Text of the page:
Wednesday, May 3, 2017

North Idaho Rancher and Businessman Chester Coburn [otd 05/03]

C. P. Coburn. [Illust-State].
Pioneer businessman and rancher Chester P. Coburn was born May 3, 1832 in central Vermont. He spent three years working in New York before, in 1852, he caught a boat for the route across Nicaragua to California. He apparently barely made expenses in the gold fields, so he began spending more and more time running a store. That led him into stock raising.

In late 1861, reports circulated about exciting gold discoveries in the Florence Basin of Idaho. Coburn sold his holdings and followed the rush. He again tried his hand in the gold fields but apparently re-learned an old lesson: Selling goods and services to hopeful miners is more profitable and reliable than being one.

Chester soon settled in Lewiston and established a livery stable. He also handled horses for Hill Beachy at the Luna House hotel. He was there in October 1863, when Beachy sensed odd behavior by a man who came into the hotel and bought several tickets for the morning stage to Walla Walla. Coburn then helped Beachy uncover evidence of the murders of packer Lloyd Magruder and four other men [blog, Oct 11].

By the following year, most of the mining excitement had moved south to the Boise Basin and Owyhee Country. Rather than follow that boom, Coburn sold his stables and located a ranch southeast of Lewiston. In 1865, he trailed a herd of 150-180 cattle from Oregon to his property. He soon expanded the operation to include a dairy business and a meat market.

Although the mining excitement had dwindled in the north, farming and stock raising expanded to fill the economic loss. Lewiston maintained its favored position as the head of navigation for north Idaho, and grew steadily. In 1870, Coburn, who was then a Deputy U. S. Marshal, was tasked to perform the decennial census for the area stretching from Elk City to Rathdrum. The paltry expense allowance did not come close to repaying his cost to cover such dangerous country, where there were few roads and no bridges.

By around a year after the census, the school-aged population had outgrown the haphazard quarters they had occupied earlier. At that time, Coburn was serving as school board President. He successfully canvassed property holders and businessmen for a plot of land and the resources to build a new, larger facility.

During the Nez PercĂ© War of 1877, Coburn joined the Lewiston “Home Guard” unit, but they were not called upon for active duty. Although he never ran for office himself, he was very active in North Idaho politics. He traveled to numerous conventions in Boise at substantial personal cost in time and money.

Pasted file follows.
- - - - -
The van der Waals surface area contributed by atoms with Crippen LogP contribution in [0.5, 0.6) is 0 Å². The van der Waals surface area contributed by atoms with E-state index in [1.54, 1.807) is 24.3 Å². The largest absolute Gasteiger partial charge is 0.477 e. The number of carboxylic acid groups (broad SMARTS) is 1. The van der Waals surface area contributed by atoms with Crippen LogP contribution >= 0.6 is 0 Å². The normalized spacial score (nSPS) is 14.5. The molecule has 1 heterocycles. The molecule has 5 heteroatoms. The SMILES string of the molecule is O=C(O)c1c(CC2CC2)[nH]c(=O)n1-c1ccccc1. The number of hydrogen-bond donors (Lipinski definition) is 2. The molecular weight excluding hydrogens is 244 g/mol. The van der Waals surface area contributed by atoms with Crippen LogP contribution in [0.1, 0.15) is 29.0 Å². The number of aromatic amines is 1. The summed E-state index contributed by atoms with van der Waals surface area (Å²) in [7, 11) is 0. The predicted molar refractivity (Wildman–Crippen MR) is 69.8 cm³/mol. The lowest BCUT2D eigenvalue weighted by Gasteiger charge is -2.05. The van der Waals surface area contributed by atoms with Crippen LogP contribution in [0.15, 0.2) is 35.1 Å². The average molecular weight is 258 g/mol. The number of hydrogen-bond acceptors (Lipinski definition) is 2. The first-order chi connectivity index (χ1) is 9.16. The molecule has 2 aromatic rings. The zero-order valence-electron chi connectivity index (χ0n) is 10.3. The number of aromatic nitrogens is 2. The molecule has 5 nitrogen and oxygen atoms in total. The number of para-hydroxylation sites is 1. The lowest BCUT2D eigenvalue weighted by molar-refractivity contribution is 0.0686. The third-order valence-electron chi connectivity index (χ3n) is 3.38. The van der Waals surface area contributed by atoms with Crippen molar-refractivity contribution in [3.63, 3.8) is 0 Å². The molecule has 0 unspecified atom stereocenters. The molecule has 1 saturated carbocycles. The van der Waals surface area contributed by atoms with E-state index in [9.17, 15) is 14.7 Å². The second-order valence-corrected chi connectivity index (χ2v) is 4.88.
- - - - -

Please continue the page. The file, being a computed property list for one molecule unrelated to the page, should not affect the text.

Bridge at Lewiston, completed 1899. [Illust-North].

Around 1890, Coburn claimed land along the Salmon River and ranched there for the next eight years. Then he and his wife retired to a Lewiston home they had owned for thirty years.

In May 1898, when soldiers of the First Idaho Regiment mustered for duty in the Spanish-American War [blog, Mar 14], Coburn presented the Lewiston contingent with a battle flag. Two years later, he was elected as the first Vice President of the Nez Perces County Pioneer Association.

“Regarded as one of Idaho’s most valued citizens,” Coburn passed away in October 1911.
                                                                                 
References: [Illust-North], [Illust-State]

3 comments:

  1. My name is Rebecca (Coburn) Gardner. Going by research I've done, Chester would be my great-great-great grandfather (Chester, Albert, Ralph, Ralph, Michael, Me). Do you have any more information regarding his family and their where-about today? Thank you. RNGfreckles@yahoo.com

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  2. I have his wife's name, and the names of their seven children (including Albert), but I have no further information about the family or where they might live now.

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  3. The old Coburn house is still standing on 5th Avenue in Lewiston, Idaho. Here is some information on Chester's wife, Martha Jane nee Chauncey:
    Martha came to Lewiston in 1863, much of the way on horseback, and lived at the Luna House. She attended the first session of the territorial legislature and the inaugural ball. In the Lewiston Morning Tribune (December 3, 1939), Martha was reported to have “carried many of the old territorial papers when the statehouse was transferred to Boise… [she] rode a side-saddle all the way to Boise, along what is now know as the North & South Highway.” At the meeting of the Business & Women’s Club meeting the Tribune article reported, she “displayed a violin made from the wood of the old statehouse.” See the Lewiston Morning Tribune, September 16, 1951, Section 2, p. 1.

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